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What it is like to be the non-outdoorsy partner to an outdoors-loving human

What it is like to be the non-outdoorsy partner to an outdoors-loving human

Hi there! You may not know me - I'm Mika, I'm Gilad's wife and co-founder of the company. Mostly I stick to the background around here, and I'm not exactly what most people would call "outdoorsy." So what might I have to say that could be of interest to you, Cnoc customer and/or savvy internet searcher of interesting outdoors things? Well, I have a partner who is about as outdoorsy as it gets! And I have a perspective that might be of interest to any outdoors adventurer in that I can commiserate with your loved ones.

young man and woman with backpacking packs on stand in front of a big wall with a large forest behind it

For context - I have been going on outdoors adventures since the early days of my relationship with Gilad, so I know fairly well what I'm doing by now, but I never spent a significant amount of time in the wilderness before that, and I still only do so when I'm with my husband and/or kids. I don't spend time thinking about my gear. I have no idea what my pack weighs. I usually don't know what route we are taking, even when we are on the trail. None of that is important to me. I'm going to spend time with my loved ones, because for my partner, being outside is everything.

Which brings me to what I thought I'd talk about today - what it's like to be in a relationship with someone who loves/breathes/needs outdoors adventures, and maybe to give a little advice on how to deal if you have such a partner. You all know Gilad as the guy who makes super cool gear; but he is also the guy who cannot live without going outside. Seriously. If too much time passes without him going on at least an overnight, he gets cranky, impatient and a general displeasure to be around.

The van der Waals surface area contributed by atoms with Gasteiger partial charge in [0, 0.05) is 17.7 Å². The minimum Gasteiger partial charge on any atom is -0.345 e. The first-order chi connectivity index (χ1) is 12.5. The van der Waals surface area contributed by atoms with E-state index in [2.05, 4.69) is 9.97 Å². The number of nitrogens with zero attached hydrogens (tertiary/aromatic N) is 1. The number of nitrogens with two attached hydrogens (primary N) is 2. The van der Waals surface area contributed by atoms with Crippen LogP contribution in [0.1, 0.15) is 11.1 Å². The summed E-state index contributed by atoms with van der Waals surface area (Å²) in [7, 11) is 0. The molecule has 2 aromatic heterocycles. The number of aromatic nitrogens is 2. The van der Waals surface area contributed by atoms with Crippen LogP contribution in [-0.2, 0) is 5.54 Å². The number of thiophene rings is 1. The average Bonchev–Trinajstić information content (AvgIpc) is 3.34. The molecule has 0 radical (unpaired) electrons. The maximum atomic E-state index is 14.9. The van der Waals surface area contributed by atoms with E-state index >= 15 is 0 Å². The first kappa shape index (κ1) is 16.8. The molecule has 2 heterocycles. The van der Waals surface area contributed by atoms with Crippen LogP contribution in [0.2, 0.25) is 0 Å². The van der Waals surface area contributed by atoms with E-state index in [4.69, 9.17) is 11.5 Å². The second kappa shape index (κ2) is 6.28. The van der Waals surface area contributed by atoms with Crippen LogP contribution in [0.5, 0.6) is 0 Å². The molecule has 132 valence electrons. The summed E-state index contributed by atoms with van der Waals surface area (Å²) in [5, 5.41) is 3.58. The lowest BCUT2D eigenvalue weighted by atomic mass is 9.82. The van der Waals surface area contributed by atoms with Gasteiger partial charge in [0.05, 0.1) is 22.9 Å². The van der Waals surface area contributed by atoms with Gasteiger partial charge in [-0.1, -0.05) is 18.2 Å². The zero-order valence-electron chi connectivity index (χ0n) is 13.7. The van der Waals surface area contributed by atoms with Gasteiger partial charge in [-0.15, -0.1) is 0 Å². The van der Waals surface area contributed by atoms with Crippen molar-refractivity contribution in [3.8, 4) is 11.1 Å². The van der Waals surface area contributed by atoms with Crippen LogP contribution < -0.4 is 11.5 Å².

Back when we were younger and free of responsibility, this wasn't a problem. Mostly we would go together, or he would go by himself or with friends, for as long as he could get time for. But as time passed our careers progressed, and taking time off became more complicated. And then when we had kids, backpacking became an even bigger challenge. 

 young smiling parents with a baby sit in the woods with packed backpacks next to them

With a lot of planning and effort, we have been taking our kids on outdoors adventures since they were babies. But these trips don't happen as often as my husband needs outdoors time. And we don't get to cover the distance or go as hardcore as he would like. Which presents a conundrum: how do we balance my husband's need for wilderness adventures with modern Western life restrictions of children, home and careers - especially when I don't have the same burning passion for the outdoors?

This is a question we have been working to solve for some number of years. We have come up with a structure I have decided to share with you all, on the off chance it might help another couple. This is particularly topical since Gilad is (at the time of this writing) on the PCT with our 7 year old and as a neurotic mother, I can tell you that this is not something that would have happened without a HUGE amount of planning.

I hereby humbly present the stages of supporting your outdoorsy partner:

1. Awareness